Thursday, December 19, 2013

Sensory Integration: Changing the Brain through Play

This month, researchers with Philadelphia’s Farber Institute of Neuroscience published a ground-breaking study in the Journal of Autism and Developmental Disorders. This study is among the first scientifically rigorous clinical trials to assess the effectiveness of occupational therapy using sensory integration (OT-SI) for improving the ability of children with autism to participate meaningfully in daily life. [Read our news story on this study’s findings here.] The new study is important because it used a randomized, controlled trial to assess OT-SI intervention while assuring that it was delivered in a way that met all the characteristics of sensory integration intervention. It showed that children who received OT-SI in addition to their other autism treatments achieved greater improvements in their ability to function in daily life than did children who received the same standard autism treatments without OT-SI. As the autism community knows well, many individuals with autism have difficulty processing and integrating sensory information. These sensitivities can create great barriers to participating in daily life for those with autism and their families. As a result, interventions that address sensory difficulties are among the most requested by parents of children with autism. Unfortunately, OT-SI – which can change brain function – is sometimes confused with other sensory-based strategies that help calm individuals but don’t have long term effects. Examples of the latter include weighted blankets and compression vests. OT-SI has also remained poorly understood, in part, I think, because it looks like mere play. To the uninformed onlooker, it can be hard to see the serious neuroscience beneath the play. I’d like to use a classic scenario to illustrate.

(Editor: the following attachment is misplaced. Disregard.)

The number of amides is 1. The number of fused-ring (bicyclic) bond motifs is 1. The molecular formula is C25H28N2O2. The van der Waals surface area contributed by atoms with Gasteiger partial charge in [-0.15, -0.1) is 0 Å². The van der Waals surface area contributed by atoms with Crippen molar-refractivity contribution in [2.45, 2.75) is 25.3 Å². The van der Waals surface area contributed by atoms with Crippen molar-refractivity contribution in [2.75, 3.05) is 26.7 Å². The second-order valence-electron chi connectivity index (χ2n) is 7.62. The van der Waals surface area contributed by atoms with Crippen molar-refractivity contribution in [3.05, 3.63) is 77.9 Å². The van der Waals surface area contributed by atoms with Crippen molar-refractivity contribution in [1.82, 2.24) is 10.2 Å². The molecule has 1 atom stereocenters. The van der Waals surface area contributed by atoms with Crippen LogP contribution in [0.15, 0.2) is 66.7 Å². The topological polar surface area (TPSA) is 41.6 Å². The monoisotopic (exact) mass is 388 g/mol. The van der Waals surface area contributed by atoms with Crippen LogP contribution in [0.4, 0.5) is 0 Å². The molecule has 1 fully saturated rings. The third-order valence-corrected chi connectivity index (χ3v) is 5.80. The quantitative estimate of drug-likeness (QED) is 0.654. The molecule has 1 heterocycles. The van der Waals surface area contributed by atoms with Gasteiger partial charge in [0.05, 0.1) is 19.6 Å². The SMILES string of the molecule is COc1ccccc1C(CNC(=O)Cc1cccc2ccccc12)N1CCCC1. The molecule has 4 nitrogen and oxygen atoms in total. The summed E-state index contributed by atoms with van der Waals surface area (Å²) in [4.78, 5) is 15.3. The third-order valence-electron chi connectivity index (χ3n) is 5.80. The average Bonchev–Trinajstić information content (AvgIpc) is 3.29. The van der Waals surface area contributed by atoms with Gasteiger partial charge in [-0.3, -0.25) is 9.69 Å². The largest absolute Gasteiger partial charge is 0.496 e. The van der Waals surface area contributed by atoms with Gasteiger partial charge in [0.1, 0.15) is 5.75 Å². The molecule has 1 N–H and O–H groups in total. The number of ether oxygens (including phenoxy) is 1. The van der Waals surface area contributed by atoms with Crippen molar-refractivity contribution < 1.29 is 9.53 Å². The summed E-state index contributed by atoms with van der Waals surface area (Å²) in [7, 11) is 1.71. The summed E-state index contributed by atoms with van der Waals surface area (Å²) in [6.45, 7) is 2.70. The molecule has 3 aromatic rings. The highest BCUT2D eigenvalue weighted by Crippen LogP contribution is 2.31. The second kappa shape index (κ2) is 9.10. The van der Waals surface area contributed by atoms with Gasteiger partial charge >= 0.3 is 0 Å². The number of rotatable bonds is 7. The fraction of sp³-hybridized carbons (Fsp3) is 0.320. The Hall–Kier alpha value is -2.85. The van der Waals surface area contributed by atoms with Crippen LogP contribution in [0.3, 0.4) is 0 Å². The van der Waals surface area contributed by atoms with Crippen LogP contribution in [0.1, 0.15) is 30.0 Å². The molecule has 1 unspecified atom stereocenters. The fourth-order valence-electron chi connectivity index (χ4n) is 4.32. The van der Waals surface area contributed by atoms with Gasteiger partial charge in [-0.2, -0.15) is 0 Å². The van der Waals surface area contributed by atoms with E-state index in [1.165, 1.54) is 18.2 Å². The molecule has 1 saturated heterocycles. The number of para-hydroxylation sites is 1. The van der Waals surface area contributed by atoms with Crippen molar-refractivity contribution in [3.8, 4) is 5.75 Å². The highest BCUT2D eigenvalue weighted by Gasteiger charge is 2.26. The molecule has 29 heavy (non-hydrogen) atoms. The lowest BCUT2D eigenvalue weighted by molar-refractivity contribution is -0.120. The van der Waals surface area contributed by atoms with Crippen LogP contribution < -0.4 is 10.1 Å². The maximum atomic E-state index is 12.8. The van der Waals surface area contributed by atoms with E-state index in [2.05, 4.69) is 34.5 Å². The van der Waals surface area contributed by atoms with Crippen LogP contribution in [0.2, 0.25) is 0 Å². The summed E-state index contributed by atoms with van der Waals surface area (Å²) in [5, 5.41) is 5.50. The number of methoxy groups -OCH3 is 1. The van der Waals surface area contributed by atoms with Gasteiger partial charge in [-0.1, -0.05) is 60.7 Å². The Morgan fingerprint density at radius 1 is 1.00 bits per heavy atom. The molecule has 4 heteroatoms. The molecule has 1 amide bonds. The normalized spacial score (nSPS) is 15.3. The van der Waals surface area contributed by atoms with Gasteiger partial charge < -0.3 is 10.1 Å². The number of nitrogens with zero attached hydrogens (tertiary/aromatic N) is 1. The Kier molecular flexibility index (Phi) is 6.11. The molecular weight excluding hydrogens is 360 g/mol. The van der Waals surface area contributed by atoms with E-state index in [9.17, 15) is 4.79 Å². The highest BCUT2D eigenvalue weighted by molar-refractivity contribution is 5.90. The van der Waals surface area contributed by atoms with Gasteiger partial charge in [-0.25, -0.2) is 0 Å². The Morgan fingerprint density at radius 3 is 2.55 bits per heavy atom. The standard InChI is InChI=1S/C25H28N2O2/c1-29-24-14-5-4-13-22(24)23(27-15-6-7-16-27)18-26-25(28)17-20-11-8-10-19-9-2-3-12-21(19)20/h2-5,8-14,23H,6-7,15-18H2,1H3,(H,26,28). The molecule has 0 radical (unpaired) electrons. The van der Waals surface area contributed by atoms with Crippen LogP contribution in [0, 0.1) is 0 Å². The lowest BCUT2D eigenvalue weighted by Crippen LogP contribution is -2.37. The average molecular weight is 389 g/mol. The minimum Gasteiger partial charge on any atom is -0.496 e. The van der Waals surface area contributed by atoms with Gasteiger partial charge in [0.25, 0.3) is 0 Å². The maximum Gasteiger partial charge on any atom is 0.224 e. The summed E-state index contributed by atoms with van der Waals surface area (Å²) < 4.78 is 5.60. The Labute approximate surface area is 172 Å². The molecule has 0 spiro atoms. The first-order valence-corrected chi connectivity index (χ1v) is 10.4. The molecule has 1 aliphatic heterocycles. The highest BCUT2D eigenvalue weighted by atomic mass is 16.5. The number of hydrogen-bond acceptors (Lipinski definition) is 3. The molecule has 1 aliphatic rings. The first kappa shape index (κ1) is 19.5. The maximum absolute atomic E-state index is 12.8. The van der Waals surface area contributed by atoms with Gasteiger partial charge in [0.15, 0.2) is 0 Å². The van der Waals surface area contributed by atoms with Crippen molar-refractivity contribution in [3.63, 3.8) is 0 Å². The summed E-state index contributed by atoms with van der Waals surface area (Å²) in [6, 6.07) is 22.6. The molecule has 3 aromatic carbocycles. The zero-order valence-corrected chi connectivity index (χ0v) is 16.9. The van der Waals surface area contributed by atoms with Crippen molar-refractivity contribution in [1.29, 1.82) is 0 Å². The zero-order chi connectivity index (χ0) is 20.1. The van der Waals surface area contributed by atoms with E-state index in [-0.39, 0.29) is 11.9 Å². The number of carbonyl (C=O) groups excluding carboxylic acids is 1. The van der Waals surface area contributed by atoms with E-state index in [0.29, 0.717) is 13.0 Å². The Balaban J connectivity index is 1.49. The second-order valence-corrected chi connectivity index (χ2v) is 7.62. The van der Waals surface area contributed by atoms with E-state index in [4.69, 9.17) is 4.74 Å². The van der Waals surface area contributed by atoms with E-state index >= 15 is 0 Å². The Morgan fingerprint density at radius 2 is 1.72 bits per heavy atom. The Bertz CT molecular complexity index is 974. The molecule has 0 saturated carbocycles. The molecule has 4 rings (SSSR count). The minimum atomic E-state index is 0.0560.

Read more here.